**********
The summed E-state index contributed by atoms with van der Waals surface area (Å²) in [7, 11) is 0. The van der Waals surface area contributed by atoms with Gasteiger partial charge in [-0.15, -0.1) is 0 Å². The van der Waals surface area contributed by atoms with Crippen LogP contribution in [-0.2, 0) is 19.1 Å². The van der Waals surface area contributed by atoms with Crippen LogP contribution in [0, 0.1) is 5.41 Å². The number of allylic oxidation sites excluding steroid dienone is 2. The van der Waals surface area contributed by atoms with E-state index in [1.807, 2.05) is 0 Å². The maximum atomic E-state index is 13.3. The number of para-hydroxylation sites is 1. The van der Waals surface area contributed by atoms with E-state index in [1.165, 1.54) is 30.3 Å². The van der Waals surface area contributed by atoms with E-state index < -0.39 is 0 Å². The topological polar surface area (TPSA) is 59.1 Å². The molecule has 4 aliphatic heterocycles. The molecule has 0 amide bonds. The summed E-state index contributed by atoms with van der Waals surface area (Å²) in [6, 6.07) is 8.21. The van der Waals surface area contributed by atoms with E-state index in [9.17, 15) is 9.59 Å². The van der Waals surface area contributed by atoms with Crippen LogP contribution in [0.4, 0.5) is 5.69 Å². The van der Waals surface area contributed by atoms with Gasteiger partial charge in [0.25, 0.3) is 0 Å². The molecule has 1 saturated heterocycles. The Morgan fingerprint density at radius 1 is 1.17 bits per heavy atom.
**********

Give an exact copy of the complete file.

The summed E-state index contributed by atoms with van der Waals surface area (Å²) in [7, 11) is 0. The van der Waals surface area contributed by atoms with Gasteiger partial charge in [-0.15, -0.1) is 0 Å². The van der Waals surface area contributed by atoms with Crippen LogP contribution in [-0.2, 0) is 19.1 Å². The van der Waals surface area contributed by atoms with Crippen LogP contribution in [0, 0.1) is 5.41 Å². The number of allylic oxidation sites excluding steroid dienone is 2. The van der Waals surface area contributed by atoms with E-state index in [1.807, 2.05) is 0 Å². The maximum atomic E-state index is 13.3. The number of para-hydroxylation sites is 1. The van der Waals surface area contributed by atoms with E-state index in [1.165, 1.54) is 30.3 Å². The van der Waals surface area contributed by atoms with E-state index < -0.39 is 0 Å². The topological polar surface area (TPSA) is 59.1 Å². The molecule has 4 aliphatic heterocycles. The molecule has 0 amide bonds. The summed E-state index contributed by atoms with van der Waals surface area (Å²) in [6, 6.07) is 8.21. The van der Waals surface area contributed by atoms with E-state index in [9.17, 15) is 9.59 Å². The van der Waals surface area contributed by atoms with Crippen LogP contribution in [0.4, 0.5) is 5.69 Å². The van der Waals surface area contributed by atoms with Gasteiger partial charge in [0.25, 0.3) is 0 Å². The molecule has 1 saturated heterocycles. The Morgan fingerprint density at radius 1 is 1.17 bits per heavy atom.